Is James Holmes demon possessed? It is impossible to say without a detailed diagnosis. Even then, it is a slippery question. We are dealing with a reality that is rubbery. In many ways this is the wrong question. Better to ask, "Was James Holmes taken over by Evil?"
Yes. Something happened to the mild mannered science geek. He turned into a monster. Something twisted in his mind and heart, and Evil made an entry. Evil infested his life. It took him over. Whether the twist was through mental illness, some inner wound or some terrible dark intelligence, we cannot say. The fact that we can't say what went wrong and don't have a neat and tidy answer is the key to understanding the terrible conundrum of evil.
When faced with mindless massacres, we don't have a rational answer—and that is the rational answer. What I mean is that the further one goes down the path of Evil, the more it becomes irrational and mindless. Evil, by its very nature, is a lie, a subterfuge, a deceit and a vast web of contradictions and inconsistencies. Evil is, by it's nature, the darkness and the chaos—where what seems reasonable is only a smoke screen for the absurd, and what seems logical is a pretext for irrationality.
A friend of mine who is an exorcist says this is why the ministry of exorcism is so exhausting and grueling—because the demons constantly lie. Whenever evil is manifested, it wears a mask. The evil ones squirm and hide. They flatter one moment and hiss with rage the next. They are one moment obsequious and aggressive the next. Because they are liars, reason and trust can find no grasp. Pure Evil is random, violent and unpredictable.
Furthermore, Evil is, by it's nature, perverse and twisted. Evil has nothing positive in itself. It can only ever twist, pervert and destroy what is good. Consequently, Evil seeks innocent victims. Goodness is the fuel and fodder for Evil. Evil kills and feasts on the good.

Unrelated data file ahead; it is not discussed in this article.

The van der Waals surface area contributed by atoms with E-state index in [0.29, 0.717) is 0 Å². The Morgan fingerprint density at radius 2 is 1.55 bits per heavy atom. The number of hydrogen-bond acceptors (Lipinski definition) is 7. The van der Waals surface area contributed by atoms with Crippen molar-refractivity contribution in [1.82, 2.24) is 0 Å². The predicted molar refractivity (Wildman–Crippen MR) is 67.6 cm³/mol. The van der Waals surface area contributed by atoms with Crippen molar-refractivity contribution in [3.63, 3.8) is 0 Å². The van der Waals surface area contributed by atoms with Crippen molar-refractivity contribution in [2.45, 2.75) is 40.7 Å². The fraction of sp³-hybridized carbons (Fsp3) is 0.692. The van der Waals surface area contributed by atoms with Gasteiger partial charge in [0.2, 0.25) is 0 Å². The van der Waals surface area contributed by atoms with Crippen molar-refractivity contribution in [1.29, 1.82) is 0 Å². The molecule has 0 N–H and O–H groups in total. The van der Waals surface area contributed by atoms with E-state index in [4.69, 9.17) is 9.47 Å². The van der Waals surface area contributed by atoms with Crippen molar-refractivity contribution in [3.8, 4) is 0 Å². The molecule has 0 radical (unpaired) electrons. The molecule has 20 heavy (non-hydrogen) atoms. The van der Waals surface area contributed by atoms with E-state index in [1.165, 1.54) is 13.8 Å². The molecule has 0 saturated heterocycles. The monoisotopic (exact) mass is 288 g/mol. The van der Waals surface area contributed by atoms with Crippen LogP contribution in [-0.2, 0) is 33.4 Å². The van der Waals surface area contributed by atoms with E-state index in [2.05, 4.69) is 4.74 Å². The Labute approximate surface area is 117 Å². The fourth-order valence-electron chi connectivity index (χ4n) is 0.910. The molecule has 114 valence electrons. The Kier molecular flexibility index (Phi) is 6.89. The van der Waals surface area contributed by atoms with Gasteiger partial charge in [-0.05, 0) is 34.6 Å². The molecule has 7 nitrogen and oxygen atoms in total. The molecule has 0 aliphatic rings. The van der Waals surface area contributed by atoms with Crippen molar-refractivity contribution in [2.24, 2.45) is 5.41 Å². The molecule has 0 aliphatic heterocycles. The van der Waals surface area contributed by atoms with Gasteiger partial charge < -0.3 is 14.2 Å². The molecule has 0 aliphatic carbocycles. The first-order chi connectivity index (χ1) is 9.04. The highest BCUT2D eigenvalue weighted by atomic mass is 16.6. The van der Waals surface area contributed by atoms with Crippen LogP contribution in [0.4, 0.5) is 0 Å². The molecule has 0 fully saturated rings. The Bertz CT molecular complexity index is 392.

This is why evil feels so bad. We wouldn't mind so much if bad people got gunned down by a vengeful killer. But Evil doesn't work that way. Evil seeks innocent victims. That's why it's evil. We wouldn't feel so bad if vile, genocidal dictators get their just reward and hang, but evil seeks out the helpless old person, the vulnerable woman, the child yet unborn.
All we can do when faced with mindless evil is recognize that it is mindless. The only answer is that there is no answer. The murders in Aurora and the crazed face of James Holmes remind us that real evil is random and meaningless. It is deadly and ruthless and cruel simply to be deadly, ruthless and cruel. All we can do is gaze on in fascinated horror at the senseless suffering.
Then we can pick ourselves up and also remember that goodness always overcomes evil. Evil is the absence of rationality, the absence of good, the absence of love. Evil is the dark compared to light. Evil is cold compared to heat. The cold and dark feel bad, but they are the absence of light and heat. Likewise, Evil is the absence not only of Good, but the outgoing power of Good which theologians call Love.
The true answer to the absurdity of evil is the supernatural rationality of love, for love is the outgoing goodness that counters evil. By "love," I do not mean merely sentimental or erotic love. I mean a power that is positive and creative and dynamic and pro-active in the world—the power which Dante said "moved the Sun and the other stars."
Love is the divine force of rationality and goodness. Love is the force which empowered three murdered men in the cinema in Aurora to shield their girlfriends from harm. Love is the force which makes the meaningless meaningful through the strange power of forgiveness, and which brings sacrifice in the face of insane self-love. Love is the light in the darkness, and Love is the meaning that makes us remember in a compassionate connection that this dark act took place in a town named Aurora, which holds a hopeful meaning: "Daybreak."